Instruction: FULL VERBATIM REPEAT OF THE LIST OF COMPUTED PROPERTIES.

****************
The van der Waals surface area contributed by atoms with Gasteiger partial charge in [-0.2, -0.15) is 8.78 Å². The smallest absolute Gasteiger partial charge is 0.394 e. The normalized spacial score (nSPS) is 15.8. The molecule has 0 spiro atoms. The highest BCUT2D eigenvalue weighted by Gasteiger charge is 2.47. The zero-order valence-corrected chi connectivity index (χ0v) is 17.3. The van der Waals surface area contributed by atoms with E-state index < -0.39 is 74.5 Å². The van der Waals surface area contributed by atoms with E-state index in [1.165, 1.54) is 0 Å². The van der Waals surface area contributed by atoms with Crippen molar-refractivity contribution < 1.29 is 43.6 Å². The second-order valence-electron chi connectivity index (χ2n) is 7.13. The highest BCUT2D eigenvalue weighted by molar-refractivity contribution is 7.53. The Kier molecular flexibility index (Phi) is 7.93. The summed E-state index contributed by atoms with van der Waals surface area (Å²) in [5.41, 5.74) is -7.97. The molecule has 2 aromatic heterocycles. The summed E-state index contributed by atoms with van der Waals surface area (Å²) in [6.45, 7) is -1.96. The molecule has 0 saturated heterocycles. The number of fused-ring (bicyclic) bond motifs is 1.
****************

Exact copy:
The van der Waals surface area contributed by atoms with Gasteiger partial charge in [-0.2, -0.15) is 8.78 Å². The smallest absolute Gasteiger partial charge is 0.394 e. The normalized spacial score (nSPS) is 15.8. The molecule has 0 spiro atoms. The highest BCUT2D eigenvalue weighted by Gasteiger charge is 2.47. The zero-order valence-corrected chi connectivity index (χ0v) is 17.3. The van der Waals surface area contributed by atoms with E-state index < -0.39 is 74.5 Å². The van der Waals surface area contributed by atoms with E-state index in [1.165, 1.54) is 0 Å². The van der Waals surface area contributed by atoms with Crippen molar-refractivity contribution < 1.29 is 43.6 Å². The second-order valence-electron chi connectivity index (χ2n) is 7.13. The highest BCUT2D eigenvalue weighted by molar-refractivity contribution is 7.53. The Kier molecular flexibility index (Phi) is 7.93. The summed E-state index contributed by atoms with van der Waals surface area (Å²) in [5.41, 5.74) is -7.97. The molecule has 2 aromatic heterocycles. The summed E-state index contributed by atoms with van der Waals surface area (Å²) in [6.45, 7) is -1.96. The molecule has 0 saturated heterocycles. The number of fused-ring (bicyclic) bond motifs is 1.